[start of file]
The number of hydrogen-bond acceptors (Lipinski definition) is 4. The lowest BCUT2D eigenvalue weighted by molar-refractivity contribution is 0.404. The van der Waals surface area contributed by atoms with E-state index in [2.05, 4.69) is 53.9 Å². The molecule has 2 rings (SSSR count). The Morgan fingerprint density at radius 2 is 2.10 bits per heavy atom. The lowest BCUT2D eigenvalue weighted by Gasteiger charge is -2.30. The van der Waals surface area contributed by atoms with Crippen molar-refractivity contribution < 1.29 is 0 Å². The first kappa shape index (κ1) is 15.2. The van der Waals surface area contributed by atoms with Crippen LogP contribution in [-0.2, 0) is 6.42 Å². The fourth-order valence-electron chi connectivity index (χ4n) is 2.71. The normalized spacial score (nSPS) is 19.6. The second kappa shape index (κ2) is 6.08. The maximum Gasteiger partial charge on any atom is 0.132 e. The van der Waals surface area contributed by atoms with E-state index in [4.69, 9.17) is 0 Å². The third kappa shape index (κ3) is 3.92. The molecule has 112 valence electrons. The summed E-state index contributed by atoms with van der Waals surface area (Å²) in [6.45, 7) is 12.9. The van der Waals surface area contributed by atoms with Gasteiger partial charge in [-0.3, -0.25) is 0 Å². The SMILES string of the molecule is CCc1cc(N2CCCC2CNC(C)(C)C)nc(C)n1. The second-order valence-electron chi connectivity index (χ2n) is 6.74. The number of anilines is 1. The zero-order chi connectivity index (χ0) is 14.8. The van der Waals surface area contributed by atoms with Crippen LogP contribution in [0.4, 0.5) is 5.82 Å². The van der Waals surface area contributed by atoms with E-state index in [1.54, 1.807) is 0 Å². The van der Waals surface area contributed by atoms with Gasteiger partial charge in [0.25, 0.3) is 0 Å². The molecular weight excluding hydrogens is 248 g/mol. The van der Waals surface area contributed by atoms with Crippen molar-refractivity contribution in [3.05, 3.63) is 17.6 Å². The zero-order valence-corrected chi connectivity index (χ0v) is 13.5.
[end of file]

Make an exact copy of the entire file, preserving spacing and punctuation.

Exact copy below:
The number of hydrogen-bond acceptors (Lipinski definition) is 4. The lowest BCUT2D eigenvalue weighted by molar-refractivity contribution is 0.404. The van der Waals surface area contributed by atoms with E-state index in [2.05, 4.69) is 53.9 Å². The molecule has 2 rings (SSSR count). The Morgan fingerprint density at radius 2 is 2.10 bits per heavy atom. The lowest BCUT2D eigenvalue weighted by Gasteiger charge is -2.30. The van der Waals surface area contributed by atoms with Crippen molar-refractivity contribution < 1.29 is 0 Å². The first kappa shape index (κ1) is 15.2. The van der Waals surface area contributed by atoms with Crippen LogP contribution in [-0.2, 0) is 6.42 Å². The fourth-order valence-electron chi connectivity index (χ4n) is 2.71. The normalized spacial score (nSPS) is 19.6. The second kappa shape index (κ2) is 6.08. The maximum Gasteiger partial charge on any atom is 0.132 e. The van der Waals surface area contributed by atoms with E-state index in [4.69, 9.17) is 0 Å². The third kappa shape index (κ3) is 3.92. The molecule has 112 valence electrons. The summed E-state index contributed by atoms with van der Waals surface area (Å²) in [6.45, 7) is 12.9. The van der Waals surface area contributed by atoms with Gasteiger partial charge in [-0.3, -0.25) is 0 Å². The SMILES string of the molecule is CCc1cc(N2CCCC2CNC(C)(C)C)nc(C)n1. The second-order valence-electron chi connectivity index (χ2n) is 6.74. The number of anilines is 1. The zero-order chi connectivity index (χ0) is 14.8. The van der Waals surface area contributed by atoms with Crippen LogP contribution in [0.4, 0.5) is 5.82 Å². The van der Waals surface area contributed by atoms with E-state index in [1.54, 1.807) is 0 Å². The van der Waals surface area contributed by atoms with Gasteiger partial charge in [0.25, 0.3) is 0 Å². The molecular weight excluding hydrogens is 248 g/mol. The van der Waals surface area contributed by atoms with Crippen molar-refractivity contribution in [3.05, 3.63) is 17.6 Å². The zero-order valence-corrected chi connectivity index (χ0v) is 13.5.